I was in a reverie recently while watching the backyard birds when I recalled making a home visit some years ago on a retired shrimper who was wheelchair-bound from a stroke. He was severely depressed over his disability, was withdrawn and indifferent to everything and everyone. Three antidepressants failed to lift him from his emotional ditch. Then one day his granddaughter hung a bird feeder by the picture window where he sat brooding, looking out over a nearby bayou. As more birds came to the feeder his mood changed and in a couple of weeks he returned to his old self. He even took to reading about songbirds.
It would be naïve to believe others might relieve their depression by merely watching birds. But there was something about watching the songbirds to which Mr. Q. responded. What was it, and what is it?
Hatched for some reason from its dormant state, I recently developed a new interest in birds, even to the point of taking close-up photographs. We’ve always had a couple of feeders in the backyard but we now have six feeders that are visited by red-winged blackbirds, cardinals, blue jays, doves, a red-bellied woodpecker, a grackle, an American robin, as well as the pesky, and unwanted, thieving squirrel. They all get along but they do adhere to a hierarchy at the feeder with the bigger birds pushing off the smaller ones. We see more birds now than years past, and as a result less mosquitoes and flies. In fact, no mosquitoes and flies.
One day, last month, after seeing a YouTube video of a guy hand-feeding peanuts to a blue jay, I placed peanuts on top of the planks of our dog-eared wooden fence. Through trial and error I’ve now surmised that there are probably three families of jays consisting of four to six members each that visit our backyard. Each morning and evening, the jays wait in the nearby bushes while I place the peanuts on the fence. Then as I walk away, all fourteen jays descend in rapid-fire succession, one-by-one or two-by-two, to quickly retrieve their respective peanut then fly off in one of two directions. All done within two minutes. It’s an interesting sight and is mesmerizing and exciting at the same time.
Within three to five minutes some or all of them return for a second helping, perching themselves on the fence, and not finding any peanuts there, swoop down to retrieve them from the yard where I toss them from my patio nearby. This morning and evening routine is a project in stillness, and some days solitude, lest the jays and others be spooked by any sudden motion. Recently they have braved to come as close as ten feet from where I sit, if they are hungry or greedy enough for the second peanut, then scurry off to perhaps cache the second peanut, which jays are wont to do. The hope and goal is to feed one or more by hand.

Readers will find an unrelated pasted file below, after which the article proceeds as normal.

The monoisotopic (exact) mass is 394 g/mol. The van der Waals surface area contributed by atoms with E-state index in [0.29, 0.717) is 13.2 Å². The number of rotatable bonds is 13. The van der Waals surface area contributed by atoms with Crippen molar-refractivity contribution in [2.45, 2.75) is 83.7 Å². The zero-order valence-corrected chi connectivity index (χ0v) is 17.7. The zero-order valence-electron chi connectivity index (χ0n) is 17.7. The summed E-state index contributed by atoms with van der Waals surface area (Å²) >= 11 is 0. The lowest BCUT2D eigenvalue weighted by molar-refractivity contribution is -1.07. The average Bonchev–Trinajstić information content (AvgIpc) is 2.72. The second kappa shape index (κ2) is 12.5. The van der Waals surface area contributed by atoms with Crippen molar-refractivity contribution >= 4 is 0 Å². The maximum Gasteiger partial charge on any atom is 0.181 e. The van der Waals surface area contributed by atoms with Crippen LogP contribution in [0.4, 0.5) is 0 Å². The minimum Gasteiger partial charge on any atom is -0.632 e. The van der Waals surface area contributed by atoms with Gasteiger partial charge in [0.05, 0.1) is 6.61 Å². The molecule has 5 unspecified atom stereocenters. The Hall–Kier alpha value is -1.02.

In the same way that a person who’s been habituated becomes predictable, the jays have become so too. They arrive from wherever they live to the bushes as I make a characteristic whistle. The larger jays, presumably males, tend to eat from the right and the smaller ones from the left. They don’t know it but they all have names: Chi Chi, Jack, Fluff, Mi Mi, Big Daddy, Weeny, Bully, Taylor, Polly, Ricky, Pepper, Bushy, Bob, and Elk. My wife won’t let me write their names on the respective boards from which they pick their peanuts, but when she ain’t looking I’m going to make a quick grab of the Sharpie. (He’s gone to the birds.)
Typically, a new interest moves one to read about the new topic. And so it is I’ve learned that cardinals have a separate vocal cord-like structure called a syrinx in their windpipe above each lung which allows them to sing two separate songs at the same time, or create combinations of sounds, songs or trills using each lung individually, simultaneously (If only Luciano Pavarotti had such anatomical equipment.) And then the blue jay, scientists tell us, is not really blue but only appears to be blue. There is no blue pigment in the blue jay’s feathers. The blue color is caused by the architecture of the feather such that it allows the melanocyte cell to act as a prism allowing the blue color to come through.
If you’re a bird lover or watcher and are feeding them you may want to consider becoming a citizen scientist and join Cornell University’s Ornithology Department’s project in collecting data on birds. You can download the app “Ebird” which allows you to easily make watch lists and send it to Cornell. It’s easy, fun, and painless. I’ve sent up a few. You do it on your own time and when convenient. Plus, you join the millions of bird watchers worldwide that are doing this very thing and helping to contribute to conservation and health of birds around the world.
Otherwise, if your feathers are ruffled, and even if they aren’t, consider attracting and watching birds in your backyard. It’s relaxing and de-stressing. It may even move you to get rid of that cat (just kidding) or keep you from breaking the law. And if bird-watching is too much of a challenge then think about walking over and smelling them roses.